BC Liberal Leader Christy Clark has outlined how she intends to ban American thermal coal moving through the province’s ports, in retaliation for the softwood lumber duties imposed last week by the Trump administration.
CKNW affiliate CHNL reports Clark told reporters at a Tuesday campaign stop she’d use existing regulations to jack the cost of thermal coal exports up by about 70 per tonne, making it “utterly uncompetitive” in the global market.
“So if the federal government chooses not to implement a ban on thermal coal shipped through B.C. ports, British Columbia will introduce a carbon levy on thermal coal on our own. We’ll use our powers under the Greenhouse Gas Industrial Reporting and Control Act, the levy will account for the emissions from the extraction, processing, transportation, and combustion of thermal coal handled by B.C. terminals.”
CHNL reports NDP leader John Horgan, himself at a campaign stop in Kamloops, was quick to fire back.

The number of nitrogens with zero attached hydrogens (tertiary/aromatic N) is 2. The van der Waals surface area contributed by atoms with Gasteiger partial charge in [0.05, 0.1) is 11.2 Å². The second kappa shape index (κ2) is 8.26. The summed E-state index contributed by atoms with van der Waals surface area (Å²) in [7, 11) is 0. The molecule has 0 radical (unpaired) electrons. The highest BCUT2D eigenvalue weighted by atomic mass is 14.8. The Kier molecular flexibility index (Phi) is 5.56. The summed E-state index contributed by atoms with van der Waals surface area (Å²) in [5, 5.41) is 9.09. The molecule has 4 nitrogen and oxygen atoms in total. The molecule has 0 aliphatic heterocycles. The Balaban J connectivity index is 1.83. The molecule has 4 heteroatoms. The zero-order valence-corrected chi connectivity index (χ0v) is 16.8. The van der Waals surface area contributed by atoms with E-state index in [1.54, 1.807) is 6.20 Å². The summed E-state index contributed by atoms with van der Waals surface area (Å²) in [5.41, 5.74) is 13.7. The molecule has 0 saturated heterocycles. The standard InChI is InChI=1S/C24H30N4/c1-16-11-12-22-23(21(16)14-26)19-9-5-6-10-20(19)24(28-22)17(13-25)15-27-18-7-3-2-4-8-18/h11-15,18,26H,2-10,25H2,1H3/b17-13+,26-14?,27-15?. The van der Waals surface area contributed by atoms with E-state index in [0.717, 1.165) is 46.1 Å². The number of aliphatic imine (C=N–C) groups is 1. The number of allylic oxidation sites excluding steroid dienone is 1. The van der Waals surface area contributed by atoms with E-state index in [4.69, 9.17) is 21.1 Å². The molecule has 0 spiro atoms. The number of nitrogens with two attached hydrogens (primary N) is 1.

“If Christy Clark was serious about thermal coal, she could have done something about it six years ago. Five years ago. Four years ago. Even a year ago. Instead, she waited until the last two weeks of an election campaign, to make sure that we didn’t remember that she’s been negligent on the softwood lumber file, and now she’s trying to put bravado ahead of good public sense.”
Horgan also slammed Clark for failing to check in with provincially appointed Softwood Lumber trade envoy David Emmerson before pulling the trigger on her coal challenge.
Last month, Clark wrote to Prime Minister Justin Trudeau asking him to ban the export of the material in retaliation for U.S. trade positions.
Westshore Terminals, which handles most of the export volume, wrote its own letter to the PM expressing “disappointment,” and warning the move would cost jobs.
Clark says 94 per cent of the coal exported through B.C. ports is thermal coal from the U.S. that is among the dirtiest and most carbon-intensive ways to generate power and heat.
She says metallurgical coal mined in B.C. and used in steelmaking is much cleaner.